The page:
A mathematical mindset reflects an active approach to mathematics knowledge, in which children see their role as understanding and sense making. Number sense reflects a deep understanding of mathematics, but it comes about through a mathematical mindset that is focused on making sense of numbers and quantities. It is useful to think about the ways number sense is developed in children, not only because number sense is the foundation for all higher level mathematics but also because number sense and mathematical mindsets develop together, and learning about ways to develop one helps the development of the other.
3) Number Talks
One excellent method for preparing children to think and learn in these ways – appreciating the connected, conceptual nature of mathematics – is a teaching strategy called “number talks.”
This is also the very best strategy for teaching number sense and math facts at the same time. The method was developed by Ruth Parker and Kathy Richardson. This is an ideal short teaching activity that teachers can start lessons with or parents can use at home. It involves posing an abstract math problem and asking children to show how they solve the problem mentally. The teacher or parent then collects the different methods children give and looks at why they work. For example, a teacher or parent may pose 15 x 12 and find that children solve the problem in these five different ways;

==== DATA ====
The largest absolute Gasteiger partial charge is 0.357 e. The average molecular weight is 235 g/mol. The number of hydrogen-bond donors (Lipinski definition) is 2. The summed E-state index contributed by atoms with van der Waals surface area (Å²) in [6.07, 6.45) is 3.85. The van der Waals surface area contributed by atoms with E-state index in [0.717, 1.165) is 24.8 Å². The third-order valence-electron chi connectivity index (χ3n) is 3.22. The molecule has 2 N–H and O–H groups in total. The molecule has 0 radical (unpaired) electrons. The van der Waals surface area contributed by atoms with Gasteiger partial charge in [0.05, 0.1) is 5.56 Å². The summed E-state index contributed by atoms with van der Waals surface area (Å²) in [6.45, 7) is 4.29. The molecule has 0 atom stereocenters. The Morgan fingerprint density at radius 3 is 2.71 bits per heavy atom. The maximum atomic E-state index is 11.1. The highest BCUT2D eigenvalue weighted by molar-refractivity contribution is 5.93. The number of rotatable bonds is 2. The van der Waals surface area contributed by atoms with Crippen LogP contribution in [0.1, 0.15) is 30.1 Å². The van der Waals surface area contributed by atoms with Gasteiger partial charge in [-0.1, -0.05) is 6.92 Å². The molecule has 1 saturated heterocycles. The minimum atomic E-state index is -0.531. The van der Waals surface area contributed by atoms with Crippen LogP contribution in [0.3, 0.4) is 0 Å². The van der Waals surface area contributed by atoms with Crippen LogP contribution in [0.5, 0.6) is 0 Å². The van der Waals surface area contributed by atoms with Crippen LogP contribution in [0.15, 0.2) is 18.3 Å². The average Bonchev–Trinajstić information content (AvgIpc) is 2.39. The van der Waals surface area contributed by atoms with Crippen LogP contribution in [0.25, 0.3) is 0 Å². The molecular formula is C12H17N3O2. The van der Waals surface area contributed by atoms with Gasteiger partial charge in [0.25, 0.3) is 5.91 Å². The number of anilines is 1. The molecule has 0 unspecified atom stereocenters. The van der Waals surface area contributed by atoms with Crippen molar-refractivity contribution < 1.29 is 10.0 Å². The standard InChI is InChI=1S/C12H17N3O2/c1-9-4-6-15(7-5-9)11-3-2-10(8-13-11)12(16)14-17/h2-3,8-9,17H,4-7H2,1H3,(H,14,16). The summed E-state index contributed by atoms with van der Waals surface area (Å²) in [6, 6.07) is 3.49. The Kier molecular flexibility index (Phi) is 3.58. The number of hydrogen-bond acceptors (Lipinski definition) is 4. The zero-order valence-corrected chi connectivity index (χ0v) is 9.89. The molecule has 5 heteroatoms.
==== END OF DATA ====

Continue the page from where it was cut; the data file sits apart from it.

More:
Method 1) 15 x 10 = 150, 15 x 2 = 30, 150 + 30 = 180
Method 2) 30 x 12 = 360, 360 / 2 = 180
Method 3) 12 x 15 = 6 x 30, 6 x 30 = 180
Method 4) 12 x 5 = 60, 12 x 10 = 120, 120 + 60 = 180
Method 5) 12 x 12 = 144, 12 x 3 = 36, 144 + 36 = 180
Children love to give their different strategies and are usually completely engaged and fascinated by the different methods that emerge. Children learn mental math, they have opportunities to memorize math facts, and they also develop conceptual understanding of numbers and of the arithmetic properties that are critical to success in algebra and beyond.
Number talks is one of the best pedagogical method for developing number sense and helping children see the flexible and conceptual nature of math.
We hope you enjoy reading this article and hope your child enjoy learning and even excel in mathematics…
Mathematical Mindsets (2016). Jo Boaler.